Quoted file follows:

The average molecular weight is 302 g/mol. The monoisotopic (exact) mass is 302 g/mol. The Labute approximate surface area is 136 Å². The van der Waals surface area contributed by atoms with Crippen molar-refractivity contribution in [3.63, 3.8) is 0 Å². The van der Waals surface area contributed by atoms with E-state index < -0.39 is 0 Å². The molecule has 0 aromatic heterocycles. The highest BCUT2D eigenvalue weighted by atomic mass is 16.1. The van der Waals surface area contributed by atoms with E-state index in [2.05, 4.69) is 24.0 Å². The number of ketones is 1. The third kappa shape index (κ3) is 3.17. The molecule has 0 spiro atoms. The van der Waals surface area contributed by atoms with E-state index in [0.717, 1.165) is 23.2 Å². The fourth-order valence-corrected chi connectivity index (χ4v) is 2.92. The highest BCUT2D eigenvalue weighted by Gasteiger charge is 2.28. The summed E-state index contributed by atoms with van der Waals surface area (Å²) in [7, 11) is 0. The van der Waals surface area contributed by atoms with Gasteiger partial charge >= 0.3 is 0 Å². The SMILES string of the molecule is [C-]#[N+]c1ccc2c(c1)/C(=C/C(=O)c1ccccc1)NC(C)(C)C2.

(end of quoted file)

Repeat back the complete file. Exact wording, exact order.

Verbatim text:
The average molecular weight is 302 g/mol. The monoisotopic (exact) mass is 302 g/mol. The Labute approximate surface area is 136 Å². The van der Waals surface area contributed by atoms with Crippen molar-refractivity contribution in [3.63, 3.8) is 0 Å². The van der Waals surface area contributed by atoms with E-state index < -0.39 is 0 Å². The molecule has 0 aromatic heterocycles. The highest BCUT2D eigenvalue weighted by atomic mass is 16.1. The van der Waals surface area contributed by atoms with E-state index in [2.05, 4.69) is 24.0 Å². The number of ketones is 1. The third kappa shape index (κ3) is 3.17. The molecule has 0 spiro atoms. The van der Waals surface area contributed by atoms with E-state index in [0.717, 1.165) is 23.2 Å². The fourth-order valence-corrected chi connectivity index (χ4v) is 2.92. The highest BCUT2D eigenvalue weighted by Gasteiger charge is 2.28. The summed E-state index contributed by atoms with van der Waals surface area (Å²) in [7, 11) is 0. The van der Waals surface area contributed by atoms with Gasteiger partial charge >= 0.3 is 0 Å². The SMILES string of the molecule is [C-]#[N+]c1ccc2c(c1)/C(=C/C(=O)c1ccccc1)NC(C)(C)C2.